Maps are used in the book both literally and symbolically. Maps give places names, identify them with a particular country, according to how they are named; it asserts ownership over the land. While the English Patient hates nationalism, he ironically was a mapmaker, this aids in constructing the English Patient as everything English. In the novel maps are portrayed in a critical way. They are shown to create artificial borders, and indeed, are the catalysts for war. Maps are also used to symbolise the destruction of ?other? cultures (i.e. those that are not English); mapping over one culture with another, the way the English mapped over the Indian people, dispossessing them of everything, even names of geographical sites. ?Give me a map and I?ll build you a city,? the English Patient claims. This quotation suggests that with a map the English can colonise any country, they can build their cities everywhere. This also puts forth the idea that with a ?map?, or knowledge of what the inhabitants of the colonised country are like, English concepts and values may be built into the people, loved and accepted by the people.
Religion is referred to many times in the novel. It is depicted as an irrelevant construction of man, yet something that can still be vital and indeed useful if the regulations are broken away. ?She dragged a six foot cross from the chapel and put it in the garden,? in this Hana has used a once useless sign of religion for beneficial. This suggests that religion, when incorporated into everyday life can be of great value, however when it is used simply for worship it is of no significance. ?Then he was anointed,? in the desert herbs are used to dress the English Patients wounds, to anoint him. This is another example of where religion related items are used in practical applications.
The setting, primarily the villa, works on many symbolic levels. It is a refuge, a place of healing for damaged people. All of the characters are in some way damaged by the war. The villa has previously been a nunnery and a hospital, places of healing for the soul and for the body. It is a place where there are no borders and boundaries, people from all areas on the world live in relative happiness and harmony. It is under these conditions that the characters can be healed. ?She turns into the room which is another garden,? there are no boundaries in the villa, the inside is out and the outside can come in, yet there is harmony and healing. This presentation of the villa supports the English Patients contention that there ought not to be borders, that boundaries are the reasons for international unrest and pain. The English Patient also believes that the villa is the same villa where Poliziano lived during the Renaissance. Traditionally it was the meeting place of the old and the new. This is the same for the period of time during which the novel is set; again the villa can be viewed as a meeting place for old and new. The English Patient represents old colonial values, while Kip represents the end of Imperialism occurring in 1947; under the villa roof these two meet, old and new.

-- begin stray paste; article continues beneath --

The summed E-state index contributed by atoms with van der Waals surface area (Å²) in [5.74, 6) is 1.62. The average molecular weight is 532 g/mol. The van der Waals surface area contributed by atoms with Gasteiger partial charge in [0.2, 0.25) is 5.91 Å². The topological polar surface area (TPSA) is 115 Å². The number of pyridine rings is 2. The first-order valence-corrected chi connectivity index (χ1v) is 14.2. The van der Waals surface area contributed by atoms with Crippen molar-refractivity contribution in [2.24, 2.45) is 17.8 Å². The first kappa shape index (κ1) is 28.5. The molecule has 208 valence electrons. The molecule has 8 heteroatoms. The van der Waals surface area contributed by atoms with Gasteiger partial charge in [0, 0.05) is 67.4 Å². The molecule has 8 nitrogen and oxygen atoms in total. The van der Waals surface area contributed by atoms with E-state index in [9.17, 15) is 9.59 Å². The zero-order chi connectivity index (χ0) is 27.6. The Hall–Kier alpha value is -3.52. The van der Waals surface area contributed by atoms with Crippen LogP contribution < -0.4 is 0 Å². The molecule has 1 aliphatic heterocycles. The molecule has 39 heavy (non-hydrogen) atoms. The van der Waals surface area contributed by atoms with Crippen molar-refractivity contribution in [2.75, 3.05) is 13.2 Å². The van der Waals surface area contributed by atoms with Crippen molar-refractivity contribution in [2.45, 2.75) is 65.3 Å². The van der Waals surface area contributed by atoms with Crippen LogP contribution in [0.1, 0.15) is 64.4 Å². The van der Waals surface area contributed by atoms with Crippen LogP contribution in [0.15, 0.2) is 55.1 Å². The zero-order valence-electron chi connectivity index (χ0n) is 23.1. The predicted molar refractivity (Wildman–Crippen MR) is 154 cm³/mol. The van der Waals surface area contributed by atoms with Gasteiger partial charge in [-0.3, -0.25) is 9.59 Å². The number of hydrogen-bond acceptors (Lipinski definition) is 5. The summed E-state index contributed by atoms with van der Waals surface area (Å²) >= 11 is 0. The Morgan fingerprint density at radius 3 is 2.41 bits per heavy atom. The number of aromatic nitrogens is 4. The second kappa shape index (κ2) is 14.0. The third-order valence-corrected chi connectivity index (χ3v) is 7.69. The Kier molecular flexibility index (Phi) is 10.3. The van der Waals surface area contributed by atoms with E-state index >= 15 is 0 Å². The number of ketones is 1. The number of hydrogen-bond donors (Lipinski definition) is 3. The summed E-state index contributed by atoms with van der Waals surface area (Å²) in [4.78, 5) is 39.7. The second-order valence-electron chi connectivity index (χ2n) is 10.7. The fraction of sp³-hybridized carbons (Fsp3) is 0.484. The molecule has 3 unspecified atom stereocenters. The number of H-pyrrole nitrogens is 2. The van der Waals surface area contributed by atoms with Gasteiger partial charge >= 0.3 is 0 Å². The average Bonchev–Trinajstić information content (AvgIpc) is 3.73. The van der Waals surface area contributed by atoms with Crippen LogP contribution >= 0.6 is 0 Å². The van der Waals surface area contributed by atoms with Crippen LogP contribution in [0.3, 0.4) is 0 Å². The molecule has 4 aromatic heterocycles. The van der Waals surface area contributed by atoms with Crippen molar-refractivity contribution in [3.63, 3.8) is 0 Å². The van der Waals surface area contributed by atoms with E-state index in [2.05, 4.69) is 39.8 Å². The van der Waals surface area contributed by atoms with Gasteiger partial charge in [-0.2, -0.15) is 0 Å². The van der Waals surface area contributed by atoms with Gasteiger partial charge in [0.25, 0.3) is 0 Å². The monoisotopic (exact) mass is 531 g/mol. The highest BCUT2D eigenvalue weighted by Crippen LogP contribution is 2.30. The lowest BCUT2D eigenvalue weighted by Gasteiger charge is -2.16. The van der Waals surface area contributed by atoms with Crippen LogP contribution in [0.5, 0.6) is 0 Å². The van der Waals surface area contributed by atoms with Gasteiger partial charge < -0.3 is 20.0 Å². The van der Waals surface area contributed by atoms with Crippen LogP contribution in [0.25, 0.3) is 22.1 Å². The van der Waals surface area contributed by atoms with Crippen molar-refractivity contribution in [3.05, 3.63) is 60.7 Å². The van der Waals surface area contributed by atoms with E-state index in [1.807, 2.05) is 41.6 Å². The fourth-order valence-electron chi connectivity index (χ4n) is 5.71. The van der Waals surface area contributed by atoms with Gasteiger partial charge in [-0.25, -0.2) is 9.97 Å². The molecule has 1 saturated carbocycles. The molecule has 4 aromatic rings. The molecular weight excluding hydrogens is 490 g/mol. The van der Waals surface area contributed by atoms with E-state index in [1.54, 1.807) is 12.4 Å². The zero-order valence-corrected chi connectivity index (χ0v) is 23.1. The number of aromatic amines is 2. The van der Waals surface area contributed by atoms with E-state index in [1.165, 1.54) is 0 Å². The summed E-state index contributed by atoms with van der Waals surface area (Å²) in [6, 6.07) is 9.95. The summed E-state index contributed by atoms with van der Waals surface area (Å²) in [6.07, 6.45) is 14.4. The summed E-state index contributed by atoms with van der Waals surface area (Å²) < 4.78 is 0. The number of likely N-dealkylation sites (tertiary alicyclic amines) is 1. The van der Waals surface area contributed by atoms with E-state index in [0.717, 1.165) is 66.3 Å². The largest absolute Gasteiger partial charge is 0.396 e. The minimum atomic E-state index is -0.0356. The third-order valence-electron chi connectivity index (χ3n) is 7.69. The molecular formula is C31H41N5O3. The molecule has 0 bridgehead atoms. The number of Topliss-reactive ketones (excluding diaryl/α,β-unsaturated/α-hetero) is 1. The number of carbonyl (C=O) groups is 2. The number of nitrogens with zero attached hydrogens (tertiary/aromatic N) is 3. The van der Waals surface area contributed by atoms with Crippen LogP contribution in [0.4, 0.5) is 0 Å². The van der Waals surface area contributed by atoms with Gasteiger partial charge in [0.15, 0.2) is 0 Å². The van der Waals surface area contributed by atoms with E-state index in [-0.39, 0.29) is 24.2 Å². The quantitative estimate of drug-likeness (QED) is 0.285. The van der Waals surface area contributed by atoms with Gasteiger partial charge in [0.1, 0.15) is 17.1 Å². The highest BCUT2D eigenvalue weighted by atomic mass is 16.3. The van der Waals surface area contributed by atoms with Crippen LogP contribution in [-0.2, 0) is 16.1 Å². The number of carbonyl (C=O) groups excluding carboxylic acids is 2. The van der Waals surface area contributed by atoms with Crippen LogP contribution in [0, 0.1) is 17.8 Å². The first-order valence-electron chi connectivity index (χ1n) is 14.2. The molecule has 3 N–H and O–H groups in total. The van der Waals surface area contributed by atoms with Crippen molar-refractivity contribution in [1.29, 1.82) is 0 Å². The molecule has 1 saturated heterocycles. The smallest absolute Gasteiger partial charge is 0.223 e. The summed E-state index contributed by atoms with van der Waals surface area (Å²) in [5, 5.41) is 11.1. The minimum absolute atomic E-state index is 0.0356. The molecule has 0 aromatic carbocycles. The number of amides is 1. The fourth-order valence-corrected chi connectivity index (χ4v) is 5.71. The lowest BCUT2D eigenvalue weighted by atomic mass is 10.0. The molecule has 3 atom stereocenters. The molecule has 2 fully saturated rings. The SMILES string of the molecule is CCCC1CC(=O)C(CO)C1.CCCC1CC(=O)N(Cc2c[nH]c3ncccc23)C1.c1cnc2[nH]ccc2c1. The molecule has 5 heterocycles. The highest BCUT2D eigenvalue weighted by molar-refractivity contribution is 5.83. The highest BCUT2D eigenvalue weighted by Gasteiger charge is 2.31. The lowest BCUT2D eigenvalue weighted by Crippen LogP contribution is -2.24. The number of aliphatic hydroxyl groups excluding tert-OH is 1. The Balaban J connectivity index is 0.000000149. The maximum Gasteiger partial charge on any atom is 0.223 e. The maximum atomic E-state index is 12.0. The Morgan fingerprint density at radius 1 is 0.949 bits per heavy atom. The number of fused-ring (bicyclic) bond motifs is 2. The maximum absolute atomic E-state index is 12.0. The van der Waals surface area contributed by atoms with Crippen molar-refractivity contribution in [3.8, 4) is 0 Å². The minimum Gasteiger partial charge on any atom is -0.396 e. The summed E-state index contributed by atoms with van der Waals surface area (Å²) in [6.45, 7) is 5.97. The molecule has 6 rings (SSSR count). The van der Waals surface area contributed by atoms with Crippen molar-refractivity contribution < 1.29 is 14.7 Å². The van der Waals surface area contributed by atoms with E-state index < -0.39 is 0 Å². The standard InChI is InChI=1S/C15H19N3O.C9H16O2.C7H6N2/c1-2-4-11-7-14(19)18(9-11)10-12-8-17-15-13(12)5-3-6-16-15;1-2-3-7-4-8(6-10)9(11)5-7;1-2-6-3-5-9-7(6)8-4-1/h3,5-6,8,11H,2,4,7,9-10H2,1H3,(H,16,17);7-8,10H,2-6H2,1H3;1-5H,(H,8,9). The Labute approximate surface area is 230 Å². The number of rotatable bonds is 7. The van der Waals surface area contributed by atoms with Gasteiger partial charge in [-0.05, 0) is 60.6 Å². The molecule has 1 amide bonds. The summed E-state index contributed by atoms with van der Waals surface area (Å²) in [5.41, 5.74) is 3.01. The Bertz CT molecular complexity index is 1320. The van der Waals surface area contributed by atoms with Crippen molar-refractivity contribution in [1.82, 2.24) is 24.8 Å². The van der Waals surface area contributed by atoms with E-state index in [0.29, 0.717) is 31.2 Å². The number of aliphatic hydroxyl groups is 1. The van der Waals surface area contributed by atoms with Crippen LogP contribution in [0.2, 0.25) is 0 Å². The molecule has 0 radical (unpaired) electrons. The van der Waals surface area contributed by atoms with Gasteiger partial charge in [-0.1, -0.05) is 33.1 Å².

The burned body of the English Patient is of great importance to the novel. The charred body is symbolic of both identity and Imperialism. ?Erase the family name! Erase nations,? these are the English Patients sentiments regarding national identity. Through the fire he has lost his identity, he has lost that which branded him with a nation. Thus the English Patients body is symbolic of a nationless, borderless world, he became like his beloved desert, when he plunged, burning into it; he has no identity. His burnt body also symbolism the burnt out Imperialistic discourse. His wounds and consequent death foreshadow and symbolise the reclamation of many third world countries by the original inhabitants. In 1947 the English are expelled from India, this is symbolised by the death of the English Patient.
Stories are often told multiple times in a The English Patient, defying the conventional use of linear events. The English Patients tells the story of the Cave of Swimmers three times, each time adding to or changing part of the account. This gives the impression that perhaps the reader is not always given the ?truth? regarding the sequence of events. It also proposes that human memory may deceive even the owner of such memories. The lack of linearity of events reveals that actions do not merely take place one at a time in a completely chronological form, instead there are event?s taking place everywhere all the time, in the time it takes for one happening to occur, millions of other are taking place all the time.
The text also has realisation of it?s own construction. Instead of moving along seamlessly, presenting ?real life? it alerts the reader to the fact that the novel is merely a narrative. This is very different to the majority of novels, which deny their own manufacture, and draws attention to narratives, which inform people?s lives. Stories that people live out, texts that people read and accept as normal, these are brought to attention by the acknowledgement that the novel The English Patient is a construction of the writer, Michael Ondaatje?s imagination.
It is through the use of symbolism, tropes, images and the lack of linearity, as opposed to conventional techniques that the author Michael Ondaatje constructs meaning in the novel The English Patient.